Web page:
People who are going through a separation often think that a ‘divorce’ will resolve everything, including parenting and property issues. That is not correct. A divorce alone will not adequately sever the financial relationship between you and your former partner. To properly finalise your financial interests, you need a property settlement. 

So, what is the difference between a divorce and a property settlement?

What is a Divorce?


Divorce is the official, legal ending of a marriage. An Application for a Divorce does not deal with your financial settlement or with parenting arrangements. A divorce is often seen as a mere formality to enable you to remarry.

What is a Property Settlement?

A property settlement is an agreement regarding the division of assets and liabilities following the breakdown of a marriage or relationship. This enables a person to end their financial relationship with their former partner.

You do not need to be divorced to have a property settlement. In fact, it is often desirable to finalise your property settlement prior to your divorce. There are several benefits to this, including: 

  • It avoids future disagreements over ownership of property;
  • It ensures that your financial relationship with your partner is finalised sooner rather than later;
  • The value of assets (including Super) may increase or decrease over time, which can affect the outcome of a settlement;
  • It gives you peace of mind and allows you to acquire other property without fear that your former partner will make a claim over it;
  • You have 12 months from the date of your divorce to apply to the Court for a property settlement. 

We recommend you engage a lawyer to help you negotiate this settlement and ensure your best interests, and those of your children are protected.

Am I eligible for a Divorce?


You must be separated for 12 months before you can apply for a Divorce.

The court will not consider reasons as to why the marriage ended. It will only need to be satisfied that the marriage has broken down irretrievably and there is no reasonable likelihood that the parties will reconcile.

Additionally, you will need to prove to the Court that you and your former spouse have been living separately and apart for a minimum of 12 months.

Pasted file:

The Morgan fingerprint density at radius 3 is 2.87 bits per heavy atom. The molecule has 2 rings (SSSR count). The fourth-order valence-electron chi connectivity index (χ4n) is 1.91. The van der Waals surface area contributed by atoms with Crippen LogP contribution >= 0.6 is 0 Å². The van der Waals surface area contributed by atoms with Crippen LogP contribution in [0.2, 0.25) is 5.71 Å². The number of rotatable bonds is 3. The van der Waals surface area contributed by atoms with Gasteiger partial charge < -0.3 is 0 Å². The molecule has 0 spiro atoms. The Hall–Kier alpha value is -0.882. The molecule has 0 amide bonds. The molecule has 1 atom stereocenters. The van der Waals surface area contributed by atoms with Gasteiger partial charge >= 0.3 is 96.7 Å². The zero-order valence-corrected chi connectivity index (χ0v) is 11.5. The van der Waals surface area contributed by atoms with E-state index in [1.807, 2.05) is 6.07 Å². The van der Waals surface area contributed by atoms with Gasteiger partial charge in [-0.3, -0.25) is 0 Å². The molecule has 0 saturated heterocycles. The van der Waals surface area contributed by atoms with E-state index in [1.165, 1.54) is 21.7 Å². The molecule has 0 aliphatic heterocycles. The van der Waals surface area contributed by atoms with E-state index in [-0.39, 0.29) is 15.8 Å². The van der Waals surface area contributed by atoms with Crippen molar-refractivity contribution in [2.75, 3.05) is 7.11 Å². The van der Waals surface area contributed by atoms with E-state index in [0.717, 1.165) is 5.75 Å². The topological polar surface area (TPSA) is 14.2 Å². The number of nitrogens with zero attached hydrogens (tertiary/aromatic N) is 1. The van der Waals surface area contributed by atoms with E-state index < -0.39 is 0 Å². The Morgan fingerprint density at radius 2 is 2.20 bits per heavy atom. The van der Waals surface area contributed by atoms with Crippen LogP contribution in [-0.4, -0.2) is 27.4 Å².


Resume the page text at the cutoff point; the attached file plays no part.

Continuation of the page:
Interestingly, you can be living 'separately and apart' from your spouse even if you are both living under the same roof. There are additional requirements when applying for divorce in these circumstances, if this sounds like you, we recommend you seek legal advice.

Do I have to go to Court?


The circumstances in which you will not be required to attend Court are as follows: 

  • There are no children under 18; or
  • There are children under 18 but the Application has been made jointly.

If there are children of the marriage under 18 and the Application has been made solely (by one party to the marriage) you will be required to attend Court. The same applies to those that wish to oppose a Divorce Application. 

Application for Divorce Costs


At Tonkin Legal Group, we can help you finalise your didivorces are charged at fixed fee rates, which are as follows:

Joint Application -  $1,100 (including GST)

No children under 18 years  - $1,650 (including GST)

Children under 18 years - $1,980 (including GST

Separated under the same roof -  $2,530 (including GST)

In addition to the above, the Court filing fee to file a Divorce Application is $930. If you have a health care card, or another type of eligible concession, the fee is reduced to $310.

What work is included in finalising the Divorce?


When finalising your divorce, we will do the following on your behalf:

  1. Meet with you in conference to take your instructions and to obtain a copy of the Marriage Certificate;
  2. Prepare the Application for Divorce;
  3. Make any necessary amendments to Application and meet in conference with you to sign the Application and Affidavit for e-Filing;
  4. Prepare any further Affidavits in support (for separation under the same roof);
  5. File the Application for Divorce with the appropriate Court;
  6. Serve the Application for Divorce on the other party either by mail, via solicitors acting or process server;
  7. Prepare, complete and file the Acknowledgment of Service, Affidavit of Service and/or Affidavit Proving Signature;
  8. Attend the Divorce Hearing (if required); and
  9. Attend to any other incidental matters which arise in relation to the Application for Divorce.

If you would like to know more about the legal process for separation and divorce, we recommend you read our "Helpful Guide to Navigating Separation and Divorce."  Our experienced and friendly family law team is also hear to help you. Give us a call on (03) 94359044 and book an appointment today.